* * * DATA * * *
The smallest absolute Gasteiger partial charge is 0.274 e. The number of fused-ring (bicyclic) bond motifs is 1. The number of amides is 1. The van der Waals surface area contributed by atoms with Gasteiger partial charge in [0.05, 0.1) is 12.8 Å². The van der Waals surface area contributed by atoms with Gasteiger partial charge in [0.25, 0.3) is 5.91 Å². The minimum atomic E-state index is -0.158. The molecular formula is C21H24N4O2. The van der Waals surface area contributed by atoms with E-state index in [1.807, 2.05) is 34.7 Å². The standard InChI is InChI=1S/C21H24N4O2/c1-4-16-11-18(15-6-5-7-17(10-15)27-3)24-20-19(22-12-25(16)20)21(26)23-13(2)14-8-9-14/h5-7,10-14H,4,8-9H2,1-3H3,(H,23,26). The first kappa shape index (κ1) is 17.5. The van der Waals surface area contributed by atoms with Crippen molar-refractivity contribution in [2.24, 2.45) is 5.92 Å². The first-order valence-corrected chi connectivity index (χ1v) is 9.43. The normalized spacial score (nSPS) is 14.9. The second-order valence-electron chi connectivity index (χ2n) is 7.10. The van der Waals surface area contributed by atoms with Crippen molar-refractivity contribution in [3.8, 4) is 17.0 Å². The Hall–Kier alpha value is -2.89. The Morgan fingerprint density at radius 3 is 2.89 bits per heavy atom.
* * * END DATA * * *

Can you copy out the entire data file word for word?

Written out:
The smallest absolute Gasteiger partial charge is 0.274 e. The number of fused-ring (bicyclic) bond motifs is 1. The number of amides is 1. The van der Waals surface area contributed by atoms with Gasteiger partial charge in [0.05, 0.1) is 12.8 Å². The van der Waals surface area contributed by atoms with Gasteiger partial charge in [0.25, 0.3) is 5.91 Å². The minimum atomic E-state index is -0.158. The molecular formula is C21H24N4O2. The van der Waals surface area contributed by atoms with E-state index in [1.807, 2.05) is 34.7 Å². The standard InChI is InChI=1S/C21H24N4O2/c1-4-16-11-18(15-6-5-7-17(10-15)27-3)24-20-19(22-12-25(16)20)21(26)23-13(2)14-8-9-14/h5-7,10-14H,4,8-9H2,1-3H3,(H,23,26). The first kappa shape index (κ1) is 17.5. The van der Waals surface area contributed by atoms with Crippen molar-refractivity contribution in [2.24, 2.45) is 5.92 Å². The first-order valence-corrected chi connectivity index (χ1v) is 9.43. The normalized spacial score (nSPS) is 14.9. The second-order valence-electron chi connectivity index (χ2n) is 7.10. The van der Waals surface area contributed by atoms with Crippen molar-refractivity contribution in [3.8, 4) is 17.0 Å². The Hall–Kier alpha value is -2.89. The Morgan fingerprint density at radius 3 is 2.89 bits per heavy atom.